God, Guilt, and Then What?

Instead of relying on Jesus, people accept one of two other options: they think sin isn’t really a big problem or they think they can overcome sin on their own.

When we embrace Christ’s sacrifice, our sins are no longer scored against us (Psalm 103:10-12). And when we embrace Christ’s resurrecting power, our wills are changed so that we desire to do good, no longer out of fear, but purely for the enjoyment of the Source of all good (Rom. 6:4-11).


Most people in the U.S, where I live, believe in God and sin. Surveys show that 90% of Americans believe in God and 87% believe in sin.

So when I share the gospel, I appeal to both those beliefs and then tell people they need Jesus.

Trouble is, most don’t think they do. Only 28 percent of Americans agree with the statement, “I am a sinner and I depend on Jesus Christ to overcome my sin.” More people—34 percent—say “I am a sinner, and I work on being less of one.” The rest say sin doesn’t exist or they’re not a sinner or they’re OK with being a sinner.

In other words, instead of relying on Jesus, people accept one of two other options: they think sin isn’t really a big problem or they think they can overcome sin on their own.

These two choices are brilliantly dramatized in the book Lucky Per by Danish novelist Henrik Pontopiddan, who won the Nobel Prize for Literature for it in 1917. If you’ve never heard of Lucky Per, you’re not alone. Even though Lucky Per is regarded as the greatest Danish novel and served as a basis for the classic study, The Theory of the Novel, it wasn’t translated into English until 2010 and wasn’t available from a non-academic press until last year.

It’s hard to describe how great this book is. Its sweeping story spans urban progress and rural traditions, technology and art, liberalism and conservatism, Christianity and Judaism, faith and atheism.  A decent summary can be found in this October New Yorker article: “Heavy, God-infested, magnificently metaphysical, unafraid to court ridicule, and playing for the highest possible stakes—they don’t write like that anymore.”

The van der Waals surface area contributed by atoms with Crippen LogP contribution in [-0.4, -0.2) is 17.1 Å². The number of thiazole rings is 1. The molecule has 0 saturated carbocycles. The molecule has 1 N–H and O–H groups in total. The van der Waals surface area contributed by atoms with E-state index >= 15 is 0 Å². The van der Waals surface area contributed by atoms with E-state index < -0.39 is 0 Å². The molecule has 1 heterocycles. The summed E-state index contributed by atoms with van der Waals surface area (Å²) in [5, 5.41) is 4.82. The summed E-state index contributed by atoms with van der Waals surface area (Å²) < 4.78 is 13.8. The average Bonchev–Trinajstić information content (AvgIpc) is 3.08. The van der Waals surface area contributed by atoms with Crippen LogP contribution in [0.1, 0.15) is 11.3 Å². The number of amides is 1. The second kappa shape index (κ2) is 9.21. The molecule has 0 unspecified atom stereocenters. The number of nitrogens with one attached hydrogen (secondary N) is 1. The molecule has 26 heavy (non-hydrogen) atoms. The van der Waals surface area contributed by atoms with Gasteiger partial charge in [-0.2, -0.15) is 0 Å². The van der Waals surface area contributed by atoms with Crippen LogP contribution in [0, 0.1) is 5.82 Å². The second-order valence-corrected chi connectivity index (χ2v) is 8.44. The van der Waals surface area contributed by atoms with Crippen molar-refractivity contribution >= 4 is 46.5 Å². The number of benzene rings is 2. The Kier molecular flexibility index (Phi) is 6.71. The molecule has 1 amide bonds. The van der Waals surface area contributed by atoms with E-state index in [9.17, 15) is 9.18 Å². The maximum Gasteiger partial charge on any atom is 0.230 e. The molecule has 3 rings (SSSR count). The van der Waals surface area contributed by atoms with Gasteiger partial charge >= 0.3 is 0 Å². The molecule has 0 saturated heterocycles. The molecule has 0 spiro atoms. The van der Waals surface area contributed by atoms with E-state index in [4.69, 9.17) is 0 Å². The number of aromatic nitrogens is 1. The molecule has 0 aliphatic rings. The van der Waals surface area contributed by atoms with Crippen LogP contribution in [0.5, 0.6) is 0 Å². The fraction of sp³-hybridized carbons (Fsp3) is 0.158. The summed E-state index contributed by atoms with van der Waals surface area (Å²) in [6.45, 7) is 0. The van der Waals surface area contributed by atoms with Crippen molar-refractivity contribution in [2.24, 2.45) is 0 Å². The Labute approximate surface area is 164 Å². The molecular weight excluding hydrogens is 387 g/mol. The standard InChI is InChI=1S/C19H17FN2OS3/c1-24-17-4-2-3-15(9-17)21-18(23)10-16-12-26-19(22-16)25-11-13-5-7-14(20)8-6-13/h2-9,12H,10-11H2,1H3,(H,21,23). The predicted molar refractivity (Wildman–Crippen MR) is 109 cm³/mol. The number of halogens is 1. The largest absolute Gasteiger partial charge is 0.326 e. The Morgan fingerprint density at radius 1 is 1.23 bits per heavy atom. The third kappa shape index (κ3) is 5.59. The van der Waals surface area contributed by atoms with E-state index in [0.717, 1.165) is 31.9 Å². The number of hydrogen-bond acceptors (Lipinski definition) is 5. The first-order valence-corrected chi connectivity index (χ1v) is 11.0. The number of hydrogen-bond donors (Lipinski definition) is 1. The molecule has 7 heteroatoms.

Per Sidenius, the main character, is the son of a Lutheran pastor in a rural town. The men in the Sidenius family had been pastors for generations—all the way back to the Reformation.

But Per rebels and leaves home to study engineering in the fast-modernizing capital of Copenhagen. His father—who with Per’s mother and many siblings is portrayed with a genuine but judgmental faith—pronounces a curse on Per, that like Esau he will wander the earth all his days.

(Interestingly, Pontopiddan himself was the son of a rural Lutheran pastor who moved to the city to study engineering and drifted away from his faith.)

Per finds considerable success in Copenhagen, becoming engaged to a wealthy Jewish heiress, whose family pays for him to study abroad. The Jewish family connects him with financiers who want to fund his engineering project, which aims to turn his rural homeland into a thriving seaport.

But at every juncture, Per rejects the worldly success within his grasp. Haunted by the faith of his father and mother, he eventually acknowledges the reality of God and the guilt of his sins. Pontopiddan’s description of Per’s conversion is the most accurate and arresting account I’ve ever read of someone coming to faith—including the real-life versions.

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